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Home Publications Blogs Beat the Press The Main Reason Medicare Part D Cost Less than Expected Is the Drug Companies Stopped Innovating

The Main Reason Medicare Part D Cost Less than Expected Is the Drug Companies Stopped Innovating

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Thursday, 14 March 2013 07:22

Paul Howard celebrates the lower than projected cost of the Medicare prescription drug program and attributes it to the role of private insurers. In fact, the main reason that Part D has cost less than projected is that the rate of increase in drug prices overall has been far less than projected. This in turn is attributable to a sharp fall in the number of breakthrough drugs.

If Howard wants to blame the collapse of innovation on the use of private insurers to deliver the Medicare drug benefit then he may have a case that the private insurers were central to controlling costs. Otherwise, he's killing electrons for nothing.

 

Thanks to Robert Salzberg for calling this one to my attention.

Comments (2)Add Comment
...
written by Chris Engel, March 14, 2013 8:01
Dr. Baker,

I've read through the report you compiled on the misperception of the driver of lower cost of Part D being lack of innovation rather than increased private competition leading to lower prices.

My question is, to what extent is the overpayment for drugs in the United States a hidden subsidy for American businesses (big pharma)?

I realize there are also European pharma companies, but they have a production presence in the United States as well. So is this overpayment really just a way to cushion profits of American multinationals in order to buttress welfare our industry/people?

It seems it would be almost impossible to determine where the geographic benefits of all the Part D payouts are, but just a thought that maybe these kinds of policies that lead to overpayment to the likes of Big Pharma are similar to the hidden subsidies we give to, for example, Boeing.
Why Conservatives Like "Competition": Because It Drives Up Costs for Others
written by Last Mover, March 14, 2013 12:04
From Bloomberg:

Conservatives like Part D because private plans bargain with drug companies over prices and then compete with one another for senior citizens’ business. Lower premiums attract more enrollees, leading to more profits for insurers and lower costs for taxpayers. Competition and consumer choice help keep costs down.


Among the whoppers tossed around so glibly in this article by Paul Howard, this one tops the list. At least he could have admitted that at the time it was passed, Medicare Part D was projected to add $16T to the debt over the next 75 years.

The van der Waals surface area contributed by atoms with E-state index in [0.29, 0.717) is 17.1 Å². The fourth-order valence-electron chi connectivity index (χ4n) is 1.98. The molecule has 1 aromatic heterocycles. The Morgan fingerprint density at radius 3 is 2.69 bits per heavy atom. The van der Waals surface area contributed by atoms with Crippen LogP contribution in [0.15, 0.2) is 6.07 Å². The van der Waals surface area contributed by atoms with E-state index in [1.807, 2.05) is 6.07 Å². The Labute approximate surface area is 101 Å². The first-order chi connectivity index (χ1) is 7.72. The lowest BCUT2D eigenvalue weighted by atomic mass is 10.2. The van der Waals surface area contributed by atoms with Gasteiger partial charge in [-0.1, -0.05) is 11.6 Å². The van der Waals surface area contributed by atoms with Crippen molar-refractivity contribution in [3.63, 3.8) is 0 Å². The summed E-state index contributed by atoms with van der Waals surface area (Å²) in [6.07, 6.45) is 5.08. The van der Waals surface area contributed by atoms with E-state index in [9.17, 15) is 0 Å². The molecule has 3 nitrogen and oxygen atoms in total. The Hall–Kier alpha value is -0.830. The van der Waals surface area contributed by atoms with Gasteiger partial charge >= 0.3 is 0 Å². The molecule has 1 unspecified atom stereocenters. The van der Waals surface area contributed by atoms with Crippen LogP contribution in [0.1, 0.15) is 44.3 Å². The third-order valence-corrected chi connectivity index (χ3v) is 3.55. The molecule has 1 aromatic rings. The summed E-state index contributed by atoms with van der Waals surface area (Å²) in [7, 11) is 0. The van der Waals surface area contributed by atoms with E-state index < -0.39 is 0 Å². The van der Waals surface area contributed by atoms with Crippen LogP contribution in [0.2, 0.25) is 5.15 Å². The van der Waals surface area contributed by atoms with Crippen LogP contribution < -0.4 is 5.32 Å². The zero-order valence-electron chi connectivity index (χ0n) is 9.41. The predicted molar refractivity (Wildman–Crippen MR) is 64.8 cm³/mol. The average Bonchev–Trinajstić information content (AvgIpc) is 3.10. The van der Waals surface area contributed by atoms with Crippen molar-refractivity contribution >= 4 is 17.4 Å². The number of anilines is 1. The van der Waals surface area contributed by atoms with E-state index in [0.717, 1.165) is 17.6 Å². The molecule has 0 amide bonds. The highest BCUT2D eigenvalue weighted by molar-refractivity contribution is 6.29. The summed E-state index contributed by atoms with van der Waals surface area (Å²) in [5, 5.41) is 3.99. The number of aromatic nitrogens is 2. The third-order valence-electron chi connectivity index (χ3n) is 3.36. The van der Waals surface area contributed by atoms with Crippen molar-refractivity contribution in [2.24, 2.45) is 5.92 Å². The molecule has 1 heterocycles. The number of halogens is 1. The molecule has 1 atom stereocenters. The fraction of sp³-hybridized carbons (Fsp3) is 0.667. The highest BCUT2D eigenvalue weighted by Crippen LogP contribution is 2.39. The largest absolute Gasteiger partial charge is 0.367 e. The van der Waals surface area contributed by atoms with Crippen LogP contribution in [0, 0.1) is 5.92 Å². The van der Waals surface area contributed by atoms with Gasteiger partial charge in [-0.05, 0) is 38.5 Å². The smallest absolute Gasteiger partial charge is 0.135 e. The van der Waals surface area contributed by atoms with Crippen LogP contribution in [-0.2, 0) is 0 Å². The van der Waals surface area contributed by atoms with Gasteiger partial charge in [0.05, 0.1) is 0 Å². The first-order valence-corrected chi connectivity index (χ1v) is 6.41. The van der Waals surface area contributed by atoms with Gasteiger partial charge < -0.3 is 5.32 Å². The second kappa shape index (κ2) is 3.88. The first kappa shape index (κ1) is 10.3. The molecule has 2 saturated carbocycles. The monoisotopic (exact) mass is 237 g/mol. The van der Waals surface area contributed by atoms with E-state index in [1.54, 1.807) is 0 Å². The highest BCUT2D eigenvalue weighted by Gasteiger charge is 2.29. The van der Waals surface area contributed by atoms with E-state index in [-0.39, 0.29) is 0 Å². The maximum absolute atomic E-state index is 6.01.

When changing Medicare to include prescription drugs provided by the private sector, the first priority was to block the government from negotiating for drugs based on its huge buying power, exactly the necessary economic countervailing market power to go up against Big Pharma, the closest thing to a level playing field given the conditions.

That set up a very high price ceiling for all drugs, known more generally as MSRP, under which all other prices can be falsely characterized as "discounts" achieved through "competition" while still extracting huge amounts of economic rent far above the true economic cost at the margin as explained by Dean Baker many times.

That's why conservatives like Part D. Not because it's competitive, but because it's virulently anti-competitive, specifically designed to exist under the extortion umbrella of full retail prices forced to be paid by the government that includes forced subsidies to private insurers and providers for drugs.

Talk about mooching off government in the name of competition, Paul Howard and friends are welfare queens extraordinaire when it comes to health care and drugs.

It's no different than rigging a game in sports by doping, or bribing the opposing side to intentionally lose points and score low, then strut around as "winners" bragging what effective "competitors" they were on a "level playing field".

As Dean Baker says, the drug prices were the cause of lower costs and came down because the monopoly wall of blockbuster drugs cracked open a little as other legacy drugs went generic - not because private insurers "competed" them down.

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About Beat the Press

Dean Baker is co-director of the Center for Economic and Policy Research in Washington, D.C. He is the author of several books, his latest being The End of Loser Liberalism: Making Markets Progressive. Read more about Dean.

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